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It's with great sadness, that we report that the great Haskell Wexler passed away on December 27, 2015. Haskell was an integral part of the Woodstock Film Festival family since its inception in 2000, and we will miss him enormously.

Wexler visited the Festival often and took part in screenings, panels, concerts and career day events, where he talked with local high school students about his experience as a filmmaker, a documentarian, and a human being. 

In 2008, he was presented an honorary Lifetime Achievement Award. “Haskell Wexler’s outstanding talent as a cinematographer, his unique voice as a director, and his unwavering passion as a social activist have been an inspiration and a guiding light to the Woodstock Film Festival audience and to the film community at large,” said Woodstock Film Festival Co-Founder and Executive Director Meira Blaustein.

Since 2001, the Woodstock Film Festival has been honored to present the Haskell Wexler Best Cinematography Award. The winner was selected by Wexler himself and judged on distinct parameters. “Professional cinema image taking should integrate, serve, interest, and enhance the story," explained Weller. “I judge Cinematography not just for a story well told, but for what the story is.” For a list of winners, see  Haskell Wexler Best Cinematography Award.

Legend is not a term used lightly to describe Haskell who is one of the cinematographers with a star on the Hollywood Walk of Fame. He won two Best Cinematography Oscar; one for "Who's Afraid of Virginia Woolf?" (the last black and white film to receive the honor) and another for the Woody Guthrie biopic "Bound for Glory.” Wexler was also credited as additional cinematographer on Days of Heaven (1978), which won a Best Cinematography Oscar for Nestor Almendros. He was nominated for three other films – “One Flew Over the Cuckoo’s Nest,” (1975) John Sayles‘ film “Matewan” (1987) and Ron Shelton’s “Blaze” (1989). Other film credits included the anti-war classic “Coming Home” and the racial drama “In the Heat of the Night,” featuring Sidney Poitier and Rod Steiger. Wexler worked with many directors including Elia Kazan, Mike Nichols, Milos Forman, Hal Ashby, Norman Jewison and George Lucas.

In addition to his work as a cinematographer, Wexler was a passionate documentarian. He  directed a dozen documentaries including “The Bus” (1965), “Brazil: A Report on Torture” (1971), “Underground” (1976),  “War Without Winners” (1978), “Latino” (1985), “Bus Riders Union” (2000), "Who Needs Sleep?" (2006), and "Four Days in Chicago" (2013). His seminal 1999 film “Medium Cool” mixed documentary and dramatic elements through a cameraman’s POV to show the confrontation between Chicago police and protesters at the 1968 Democratic National Convention. 

We are all so proud that he chose the Woodstock Film Festival for the Annual Haskell Wexler Award and we're even prouder of how he felt about us.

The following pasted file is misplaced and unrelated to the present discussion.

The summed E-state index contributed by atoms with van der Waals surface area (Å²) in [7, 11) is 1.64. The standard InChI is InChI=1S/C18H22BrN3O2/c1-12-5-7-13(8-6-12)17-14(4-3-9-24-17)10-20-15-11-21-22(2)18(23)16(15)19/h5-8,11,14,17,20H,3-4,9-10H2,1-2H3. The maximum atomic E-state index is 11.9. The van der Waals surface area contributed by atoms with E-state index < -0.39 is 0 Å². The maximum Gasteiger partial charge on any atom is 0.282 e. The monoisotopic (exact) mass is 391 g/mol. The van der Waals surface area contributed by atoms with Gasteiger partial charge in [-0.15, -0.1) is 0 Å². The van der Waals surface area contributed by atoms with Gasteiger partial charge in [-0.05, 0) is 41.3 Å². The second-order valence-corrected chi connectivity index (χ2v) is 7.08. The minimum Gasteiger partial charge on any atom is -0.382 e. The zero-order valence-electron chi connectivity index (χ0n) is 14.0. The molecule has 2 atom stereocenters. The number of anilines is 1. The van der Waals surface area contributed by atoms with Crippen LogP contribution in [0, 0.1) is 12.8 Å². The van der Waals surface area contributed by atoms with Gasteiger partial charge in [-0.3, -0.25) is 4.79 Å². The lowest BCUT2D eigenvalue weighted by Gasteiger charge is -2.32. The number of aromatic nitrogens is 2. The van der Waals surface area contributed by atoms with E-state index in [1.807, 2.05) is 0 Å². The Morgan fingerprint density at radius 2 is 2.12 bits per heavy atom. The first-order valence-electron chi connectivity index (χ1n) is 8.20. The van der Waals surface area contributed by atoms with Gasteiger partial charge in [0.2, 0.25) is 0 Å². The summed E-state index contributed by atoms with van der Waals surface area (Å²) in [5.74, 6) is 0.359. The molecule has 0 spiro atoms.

The world has lost a great man.


As 2015 comes to an end, all of us at the WOODSTOCK FILM FESTIVAL want to take a moment to wish you a very happy and healthy Holiday Season.

2016 is just around the corner and we are excited with the many projects we have already announced including a special February 6 screening of JACK OF THE RED HEARTS by Janet Grillo, the 4th Annual TASTE OF WOODSTOCK on May 25 and our SPIRIT OF WOODSTOCK Ceremony set for June 4. And of course, we’re thrilled to announce that the 17th edition of the Woodstock Film Festival will take place October 13-16 so SAVE THOSE DATES. 

Since 2000, the WOODSTOCK FILM FESTIVAL has presented events and films representing a broad segment of cultures, ethnicities and ages. Many films have explored American and World Culture and a variety of topics including political unrest, race, ethnicity, disability, sexuality, religion and our Spotlight of Women. 

Annually, the festival screens more than 150 films in the towns of Woodstock, Rhinebeck, Kingston, Rosendale and Saugerties. Every year, over eighty percent of the participating filmmakers attend the festival, coming from all parts of the country and the world. That’s a remarkable accomplishment, especially considering some of the established names that have joined us over the years.

Panels and workshops featuring industry leaders and pioneers are also a core component. A sampling of past panels include: Amazing Women in Film, The Issue Documentary, Artistic Expression in a Time of Censorship, Film & the Political Equation, and High Impact Documentary Filmmaking. 

Haskell Wexler at Annual WFF CAREER DAY in 2002

Haskell Wexler at Annual WFF CAREER DAY in 2002

The Woodstock Film Festival also hosts the Annual CAREER DAY for local teens. Each year students from the region enjoy a day of interaction with filmmakers, actors, producers, writers, animators and others from the film business. CAREER DAY is a rare and highly practical opportunity for students, between ages 13-18, who are interested in film and media career opportunities.

Other projects include year round screenings, special events, and our sister organization, the Hudson Valley Film Commission, works tirelessly to create sustainable economic development by attracting, supporting and promoting regional film, video and media production. Three feature films just wrapped production: THE AFTER PARTY, SUPER DARK TIMES, and LOVE AFTER LOVE starring Andie McDowell. These efforts, which are provided free of charge, create millions of dollars in local economic development via crew and cast jobs, lodging, vendor rentals, location fees and more.

Please support our continued efforts and see you in 2016!


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We would like to also extend a thank you to our official 2015 WFF sponsors and three sponsors that joined us for year-round Newsletter sponsorship: Mid- Hudson Limo, Sunflower Natural Foods Market, and Waterside Getaways!


THANK YOU SPONSORS!